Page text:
Declarativ: an experimental React-like HTML framework

James Fenn |

link Declarativ link React JSX link Reactive programming

A while ago, I started writing a JavaScript library to facilitate HTML templating in web apps without introducing a compilation step. React's JSX syntax is one of the most well-known methods of constructing elements in JavaScript, but needs to be translated into React.createElement calls before it can be used in the browser. My goal - somewhat as a joke - was to eliminate this, and create an intuitive equivalent in plain JavaScript.

This turned into a genuine attempt at creating a counterpart to modern UI frameworks which implements many of the same features. It includes full support for any HTML attributes, the Event API, and even allows other functions and Promises to be nested arbitrarily.

Of course, this was still an experiment, will not be maintained, and isn't something I would recommend for any critical applications (the missing 'e' in Declarativ stands for "efficient" - which this library is not). However, I still learned a lot from it, and I thought I would put together a post to share some of the ideas that went into its development.


There are many advantages to "declarative" templating in any programming language, as it can offer huge benefits to the stability and simplicity of an application. Rather than creating a layout and locating nodes with getElementById() to update their attributes manually, declarative programming enables automatic state updates simply by specifying where the data should come from in the layout.

		h1("This is a big header."),
		button("Do something").on("click", () => alert("Hello!")),

The process of manipulating these updates manually can be a significant source of error - if a piece of data is used in multiple places, it can be easy to forget about an element that uses it, or create an illegal state when an update shouldn't occur.

<div class="jumbotron">
	<h1>This is a big header.</h1>
	<button id="doSomething">Do something</button>
	<p id="greyParagraph"></p>

$.get("").then((string) => {
	const element = document.getElementById('grayParagraph'); // does this element even exist?
	element.innerText = string;

Declarative programming lends itself more to an "observer" pattern, where you specify the data source, and the elements decide to 'observe' it. This is also known as Reactive Programming - where variables and data are described as a process of change that implicitly update any components that use them.

The Declarativ library functions similarly to this; while I focused more on the initial collection of asynchronous data, it is entirely possible to observe and update the created elements with little effort.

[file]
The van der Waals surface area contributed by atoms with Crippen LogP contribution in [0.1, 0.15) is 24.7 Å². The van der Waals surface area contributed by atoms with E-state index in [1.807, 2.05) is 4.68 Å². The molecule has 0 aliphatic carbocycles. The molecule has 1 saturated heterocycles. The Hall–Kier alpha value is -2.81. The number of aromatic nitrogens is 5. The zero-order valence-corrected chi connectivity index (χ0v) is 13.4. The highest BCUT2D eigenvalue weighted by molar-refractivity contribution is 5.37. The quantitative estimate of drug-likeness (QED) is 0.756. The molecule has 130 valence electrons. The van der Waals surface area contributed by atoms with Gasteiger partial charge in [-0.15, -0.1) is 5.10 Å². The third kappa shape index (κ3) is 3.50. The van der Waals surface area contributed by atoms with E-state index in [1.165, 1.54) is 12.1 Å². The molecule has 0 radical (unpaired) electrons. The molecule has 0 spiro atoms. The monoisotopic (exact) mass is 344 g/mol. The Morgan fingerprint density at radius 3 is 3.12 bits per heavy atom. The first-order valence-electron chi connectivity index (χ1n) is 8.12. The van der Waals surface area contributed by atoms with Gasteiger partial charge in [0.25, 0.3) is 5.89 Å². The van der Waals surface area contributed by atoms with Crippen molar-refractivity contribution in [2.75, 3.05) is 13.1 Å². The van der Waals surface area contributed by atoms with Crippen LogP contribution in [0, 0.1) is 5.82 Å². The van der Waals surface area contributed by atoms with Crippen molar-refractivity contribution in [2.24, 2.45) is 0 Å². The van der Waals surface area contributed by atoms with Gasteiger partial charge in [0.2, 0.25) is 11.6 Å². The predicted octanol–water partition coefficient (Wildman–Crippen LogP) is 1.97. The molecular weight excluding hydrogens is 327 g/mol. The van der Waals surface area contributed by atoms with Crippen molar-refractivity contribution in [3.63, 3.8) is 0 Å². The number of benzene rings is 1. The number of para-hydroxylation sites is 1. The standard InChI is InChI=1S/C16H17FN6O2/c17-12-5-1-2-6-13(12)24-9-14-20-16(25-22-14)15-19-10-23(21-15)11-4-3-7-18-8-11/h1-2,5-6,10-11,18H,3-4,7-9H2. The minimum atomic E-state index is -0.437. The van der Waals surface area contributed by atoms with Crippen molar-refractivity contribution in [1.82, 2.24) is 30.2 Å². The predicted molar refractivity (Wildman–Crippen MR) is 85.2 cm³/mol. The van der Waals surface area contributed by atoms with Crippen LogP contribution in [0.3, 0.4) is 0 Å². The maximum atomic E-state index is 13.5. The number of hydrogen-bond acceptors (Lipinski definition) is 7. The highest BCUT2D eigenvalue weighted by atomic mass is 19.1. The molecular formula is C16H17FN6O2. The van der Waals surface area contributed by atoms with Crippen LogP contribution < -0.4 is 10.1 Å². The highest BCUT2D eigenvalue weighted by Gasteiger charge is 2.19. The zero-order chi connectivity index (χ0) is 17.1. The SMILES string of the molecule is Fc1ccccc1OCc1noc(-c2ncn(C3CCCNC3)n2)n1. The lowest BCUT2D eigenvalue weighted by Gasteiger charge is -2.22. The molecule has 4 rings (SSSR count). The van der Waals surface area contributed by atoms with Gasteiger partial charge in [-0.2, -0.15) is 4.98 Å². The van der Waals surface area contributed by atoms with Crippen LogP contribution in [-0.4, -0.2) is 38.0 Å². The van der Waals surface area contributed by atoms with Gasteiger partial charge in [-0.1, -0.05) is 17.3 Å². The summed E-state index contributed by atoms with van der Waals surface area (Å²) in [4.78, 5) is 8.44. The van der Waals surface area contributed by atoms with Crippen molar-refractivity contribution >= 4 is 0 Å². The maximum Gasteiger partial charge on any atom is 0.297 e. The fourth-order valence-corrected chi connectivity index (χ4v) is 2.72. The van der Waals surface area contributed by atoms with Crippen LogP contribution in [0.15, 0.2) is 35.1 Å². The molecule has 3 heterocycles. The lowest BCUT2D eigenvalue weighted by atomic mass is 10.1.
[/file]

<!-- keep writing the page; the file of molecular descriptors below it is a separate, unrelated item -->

Variadic Functions

Commonly known as "varargs," this is the backbone of Declarativ's API: the ability for any function to receive an indefinite amount of arguments. This means that, rather than using a function like createElement() with defined parameters, I can write a separate function for each HTML element and pass child elements to it as arguments.

	h1("Hello, world!"),
	p("Constructed with Declarativ.")

While it seems like a lot of work to write a separate function for every possible HTML element, this is made a lot simpler by the dynamic nature of JavaScript: all these functions really only have one underlying implementation. Each of these "element functions" are constructed by passing their HTML syntax to a "compose" function that then returns the actual implementation (in other words, I have a function returning another function). Essentially:

function compose(elementName) {
	return function(...children) {
		return new Component(`<${elementName}>${children}</${elementName}>`);

const h1 = compose('h1');

The actual code in Declarativ is a bit different, to handle attributes and events and other complexities, but this is an effective representation of how it works.


In the previous example, a set of children arguments are passed to each element function - but the type of each argument is not consistent. The div() function receives two Component objects (h1 and p), while h1() receives a string. These arguments, along with nested functions and Promises (which will evaluate to any of the compatible types) needed to be handled uniformly within Declarativ, without duplicating too much functionality. To make this a little easier, I used TypeScript to define the expected types for these arguments:

export type ResolvableValue<T> = T | ((data: any) => ResolvableValue<T>) | Promise<T>

export type ComponentNode = Component | string
export type ResolvableNode = ResolvableValue<ComponentNode | ResolvableNode[]>

To abstract the asynchronous functionality, I created a resolve() function to accept a ResolvableValue<T> and return a T. This gives me an easy way to convert any Promise<Component> or () => Component to a type that I can work with. However, you might notice that ResolvableNode can also evaluate to a ResolvableNode[] - so I needed to write some code to handle this as well.

I ended up with a resolveChildren() function to specifically handle all of these cases and return a flattened array of ComponentNode values for the rest of my program to deal with.

async resolveChildren(data: any) : Promise<ComponentNode[]> {
	let children: ComponentNode[] = [];